o, I’m not going to go into another long dissertation/Fisking. We all know how I feel. Instead I’ll just point out that Mr. Fischer is still trying to justify his nonsense and using every tactic known to those losing an argument in an attempt to salvage his battered ego. My third rebuttal (and it is extremely polite if I say so myself) is comment 5 – just below Scott Jacob’s.
Some goob who I assume thinks he knows what he’s talking about has decided, based on something he read in the Wall Street Journal, that the Medal of Honor has become "feminized".
That’s right – "feminized". We all know what that particular little code word means, don’t we?
He couldn’t just say, on the day SSG Sal Giunta became the first living recipient since Vietnam to receive our nation’s highest honor, "well done and well deserved". Oh, no. He had to make a point to try to cheapen the award by qualifying it somehow.
Here’s what he said:
The Medal of Honor will be awarded this afternoon to Army Staff Sgt. Salvatore Giunta for his heroism in Afghanistan, and deservedly so. He took a bullet in his protective vest as he pulled one soldier to safety, and then rescued the sergeant who was walking point and had been taken captive by two Taliban, whom Sgt. Giunta shot to free his comrade-in-arms.
This is just the eighth Medal of Honor awarded during our wars in Iraq and Afghanistan, and Sgt. Giunta is the only one who lived long enough to receive his medal in person.
But I have noticed a disturbing trend in the awarding of these medals, which few others seem to have recognized.
We have feminized the Medal of Honor.
According to Bill McGurn of the Wall Street Journal, every Medal of Honor awarded during these two conflicts has been awarded for saving life. Not one has been awarded for inflicting casualties on the enemy. Not one.
Bullsquat you dope. Now being the nice fellow that I am and thinking this guy just isn’t worth giving any visibility I decided to tactfully handle it locally. I.e. I’d leave a message on his blog demonstrating how out to lunch he (and apparently McGurn) were. Here’s what I left:
You are completely and utterly wrong as is McGurn.
For instance – the first MOH in Iraq:
Sergeant First Class Paul R. Smith distinguished himself by acts of gallantry and intrepidity above and beyond the call of duty in action with an armed enemy near Baghdad International Airport, Baghdad, Iraq on 4 April 2003. On that day, Sergeant First Class Smith was engaged in the construction of a prisoner of war holding area when his Task Force was violently attacked by a company-sized enemy force. Realizing the vulnerability of over 100 fellow soldiers, Sergeant First Class Smith quickly organized a hasty defense consisting of two platoons of soldiers, one Bradley Fighting Vehicle and three armored personnel carriers. As the fight developed, Sergeant First Class Smith braved hostile enemy fire to personally engage the enemy with hand grenades and anti-tank weapons, and organized the evacuation of three wounded soldiers from an armored personnel carrier struck by a rocket propelled grenade and a 60mm mortar round. Fearing the enemy would overrun their defenses, Sergeant First Class Smith moved under withering enemy fire to man a .50 caliber machine gun mounted on a damaged armored personnel carrier. In total disregard for his own life, he maintained his exposed position in order to engage the attacking enemy force. During this action, he was mortally wounded. His courageous actions helped defeat the enemy attack, and resulted in as many as 50 enemy soldiers killed, while allowing the safe withdrawal of numerous wounded soldiers. Sergeant First Class Smith’s extraordinary heroism and uncommon valor are in keeping with the highest traditions of the military service and reflect great credit upon himself, the Third Infantry Division “Rock of the Marne,” and the United States Army.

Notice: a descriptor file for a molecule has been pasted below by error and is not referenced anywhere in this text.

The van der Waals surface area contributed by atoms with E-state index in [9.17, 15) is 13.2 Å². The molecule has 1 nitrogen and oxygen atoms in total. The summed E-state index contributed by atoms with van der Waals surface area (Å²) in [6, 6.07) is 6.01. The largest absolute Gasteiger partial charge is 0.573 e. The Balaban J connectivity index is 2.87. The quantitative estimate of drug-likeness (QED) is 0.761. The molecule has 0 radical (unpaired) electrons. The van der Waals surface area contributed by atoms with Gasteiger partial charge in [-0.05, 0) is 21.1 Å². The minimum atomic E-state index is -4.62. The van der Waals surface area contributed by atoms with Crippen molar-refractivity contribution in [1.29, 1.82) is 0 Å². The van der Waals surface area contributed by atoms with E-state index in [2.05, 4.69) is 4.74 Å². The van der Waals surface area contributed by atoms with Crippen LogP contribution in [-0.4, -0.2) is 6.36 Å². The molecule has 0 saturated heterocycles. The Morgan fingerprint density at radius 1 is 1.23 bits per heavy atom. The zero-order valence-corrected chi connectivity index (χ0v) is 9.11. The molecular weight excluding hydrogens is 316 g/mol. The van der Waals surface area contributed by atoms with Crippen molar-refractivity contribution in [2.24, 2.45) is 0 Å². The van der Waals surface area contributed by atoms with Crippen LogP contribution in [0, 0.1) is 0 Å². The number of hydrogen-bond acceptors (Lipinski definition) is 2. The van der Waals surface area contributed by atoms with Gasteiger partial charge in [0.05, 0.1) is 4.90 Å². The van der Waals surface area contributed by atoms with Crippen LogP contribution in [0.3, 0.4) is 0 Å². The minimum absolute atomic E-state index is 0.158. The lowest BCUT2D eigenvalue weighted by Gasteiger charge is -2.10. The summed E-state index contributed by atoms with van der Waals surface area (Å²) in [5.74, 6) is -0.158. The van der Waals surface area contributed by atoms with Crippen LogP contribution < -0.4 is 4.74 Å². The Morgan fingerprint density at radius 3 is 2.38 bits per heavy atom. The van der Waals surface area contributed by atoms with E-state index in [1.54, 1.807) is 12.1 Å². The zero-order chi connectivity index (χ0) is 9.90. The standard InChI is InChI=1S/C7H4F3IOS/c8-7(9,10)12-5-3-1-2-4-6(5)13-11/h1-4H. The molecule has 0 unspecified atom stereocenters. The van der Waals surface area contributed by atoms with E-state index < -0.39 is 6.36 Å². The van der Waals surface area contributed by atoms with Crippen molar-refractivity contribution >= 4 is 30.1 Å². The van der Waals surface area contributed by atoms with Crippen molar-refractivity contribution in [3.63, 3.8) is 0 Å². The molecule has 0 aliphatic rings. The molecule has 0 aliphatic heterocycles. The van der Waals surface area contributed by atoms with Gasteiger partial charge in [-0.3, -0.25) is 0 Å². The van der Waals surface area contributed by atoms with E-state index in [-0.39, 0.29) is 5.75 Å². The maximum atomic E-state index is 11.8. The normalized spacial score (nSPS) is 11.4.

Don’t know about you, but the death of 50 enemy soldiers and the wounding of many more certainly speaks of “killing people and breaking things” so you can sleep safely at night.
You ought to review Robert James Miller’s MOH as well. It was recently awarded.
Instead of taking McGurn’s word for such things try reading the citations.
The MOH is not something which has been “feminized” for heaven sake.